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July 13, 1990 - Image 31

Resource type:
Text
Publication:
The Detroit Jewish News, 1990-07-13

Disclaimer: Computer generated plain text may have errors. Read more about this.

Adolph Barlow, Civil
War soldier. Below:
Barlow's last home.

THE BATTLE CRY

qte+4040,

name in honor of the French
magician Robert-Houdin,
performed no end of stunts
that baffled and delighted
audiences in the United
States and Europe. He asked
guards to lock him in milk
cans, in wooden crates
dropped to the bottom of the
ocean, in strait-jackets and
in prisons. Police designed
locks from which they said
no one could escape. Houdini
always did.
Houdini also was a master
illusionist. In one of his most
famous tricks, "Metamor-
phosis," a magician in-
troduces a young woman
who is then locked in hand-
cuffs, tied in a large bag and
placed in a trunk. A cur-
tain is held before the trunk,
and in less than an instant
the woman reappears —out
of her handcuffs and out of
the bag. When the trunk is
opened, a large bag can be
seen. It is untied and out
pops the magician, wearing
the handcuffs.
After the death of his
beloved mother, Houdini ap-
proached psychics and
mediums to make contact
with her spirit. In doing so,
he uncovered numerous
charlatans whose tricks he
would reveal in Miracle
Mongers and Their Methods
and other works.

While performing in 1926
in Montreal, Houdini met a
young man who asked if it
was true that the magician
often braved punches to his
stomach. Houdini suggested
he see for himself. But before
Houdini could tighten his
muscles, the visitor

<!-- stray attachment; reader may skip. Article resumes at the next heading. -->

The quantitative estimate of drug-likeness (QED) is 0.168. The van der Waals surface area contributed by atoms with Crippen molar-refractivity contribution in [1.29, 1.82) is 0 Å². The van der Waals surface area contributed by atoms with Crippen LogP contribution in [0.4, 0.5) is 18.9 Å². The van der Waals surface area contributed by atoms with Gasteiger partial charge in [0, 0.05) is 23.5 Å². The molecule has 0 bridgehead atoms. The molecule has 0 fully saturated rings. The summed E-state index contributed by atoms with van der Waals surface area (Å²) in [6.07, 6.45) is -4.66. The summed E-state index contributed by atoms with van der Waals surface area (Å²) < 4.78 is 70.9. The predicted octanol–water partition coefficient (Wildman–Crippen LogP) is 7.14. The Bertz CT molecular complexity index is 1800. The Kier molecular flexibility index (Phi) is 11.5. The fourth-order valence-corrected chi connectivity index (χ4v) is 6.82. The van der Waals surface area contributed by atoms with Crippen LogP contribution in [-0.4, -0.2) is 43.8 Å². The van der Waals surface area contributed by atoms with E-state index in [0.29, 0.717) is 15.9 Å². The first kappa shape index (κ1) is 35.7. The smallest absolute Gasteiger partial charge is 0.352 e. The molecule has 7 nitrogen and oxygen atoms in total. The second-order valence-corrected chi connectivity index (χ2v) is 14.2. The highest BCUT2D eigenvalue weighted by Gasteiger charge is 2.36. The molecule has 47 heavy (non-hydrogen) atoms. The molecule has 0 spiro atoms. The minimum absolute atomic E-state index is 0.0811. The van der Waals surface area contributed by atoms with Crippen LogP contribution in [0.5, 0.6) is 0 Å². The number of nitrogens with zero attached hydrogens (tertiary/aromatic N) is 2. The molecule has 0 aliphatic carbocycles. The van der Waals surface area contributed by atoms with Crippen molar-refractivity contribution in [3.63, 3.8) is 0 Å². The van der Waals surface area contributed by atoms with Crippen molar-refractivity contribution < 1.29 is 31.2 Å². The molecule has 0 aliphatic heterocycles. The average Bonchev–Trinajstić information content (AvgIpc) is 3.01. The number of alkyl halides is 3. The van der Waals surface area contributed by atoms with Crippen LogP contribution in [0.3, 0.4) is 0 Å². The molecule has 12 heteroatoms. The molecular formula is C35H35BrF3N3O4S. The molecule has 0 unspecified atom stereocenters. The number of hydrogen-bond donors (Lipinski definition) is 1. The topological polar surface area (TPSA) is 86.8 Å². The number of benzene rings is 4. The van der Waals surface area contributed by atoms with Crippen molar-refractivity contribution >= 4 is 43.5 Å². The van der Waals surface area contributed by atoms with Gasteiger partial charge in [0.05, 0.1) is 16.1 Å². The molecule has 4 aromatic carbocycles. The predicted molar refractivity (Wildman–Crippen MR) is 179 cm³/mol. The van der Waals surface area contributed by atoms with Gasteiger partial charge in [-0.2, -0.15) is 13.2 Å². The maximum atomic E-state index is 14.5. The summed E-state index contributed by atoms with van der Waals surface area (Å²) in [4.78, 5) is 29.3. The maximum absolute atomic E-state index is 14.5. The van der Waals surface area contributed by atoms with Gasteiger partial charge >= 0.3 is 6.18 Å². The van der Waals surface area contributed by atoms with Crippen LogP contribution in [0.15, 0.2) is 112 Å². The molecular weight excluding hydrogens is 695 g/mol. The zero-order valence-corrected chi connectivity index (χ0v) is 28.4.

delivered a sharp blow to
Houdini's stomach.
Houdini — though he
didn't know it at the time —
was severely injured.
Three days later Houdini
came to Detroit, where he
was scheduled to perform at
the Garrick Theater. He
checked into room 1108 at
the Statler Hotel.
Some historians say
Houdini asked to see a
physician while staying at
the Statler. Others say he
collapsed during a perfor-
mance for a Detroit au-
dience.
He was taken on Oct. 25,
1926, to Grace Hospital on
John R Street, where he was
admitted to Room 401 in
Corridor D. Surgery was per-
formed to remove Houdini's
ruptured appendix, but he
died 1:26 p.m. Oct. 31, 1946.
He was 52.
Houdini's body was flown
back to his home, New York.
He was buried at Machpelah
Cemetery in Queens.

Adolph Barlow was 16
years old when he put on his
cap, packed his bags and
went to fight for freedom.
The date: Sept. 9, 1861.
Barlow was one of 181
Jews from Michigan who
helped shape the country
through service with the
Union Army in the Civil
War. Among the other Mich-
igan soldiers were Ephraim
Lyon of Flint, who reached
the rank of major; Gustav'
Goldsmith, one of the
soldiers taken at Bull Run;
and Leopold Mark, Charles
Friedlander and Joseph
Myers of Detroit.
Barlow was typical of the
Jewish soldiers in the Union
Army. Born in Breslau,
Germany, in 1845, the son of
Morris and Pauline, he vol-
unteered for three years
with the 5th Michigan In-
fantry, Company C.
After the war, Barlow liv-
ed in Ionia and Flint. In
1875, he moved back to
Detroit, settling at 372 7th
Street and working as a
tanner.
Barlow and his wife had
several children. Their son,
Myron, an artist, painted the
murals at the old Temple
Beth El on Woodward and
Gladstone.
In his later years, Barlow
lived at 362 Woodland in
Detroit, which still exists to-
day. The Woodland home
was to be Barlow's last. He
died on Sept. 21, 1934 and
was buried in the Beth El
section of Woodmere
Cemetery.

Grace Hospital, as it
appeared when
Houdini was taken
there with a fatal ail-
ment (left). The site of
the former Grace
Hospital, as it looks to-
day (bottom left).

THE DETROIT JEWISH NEWS

31

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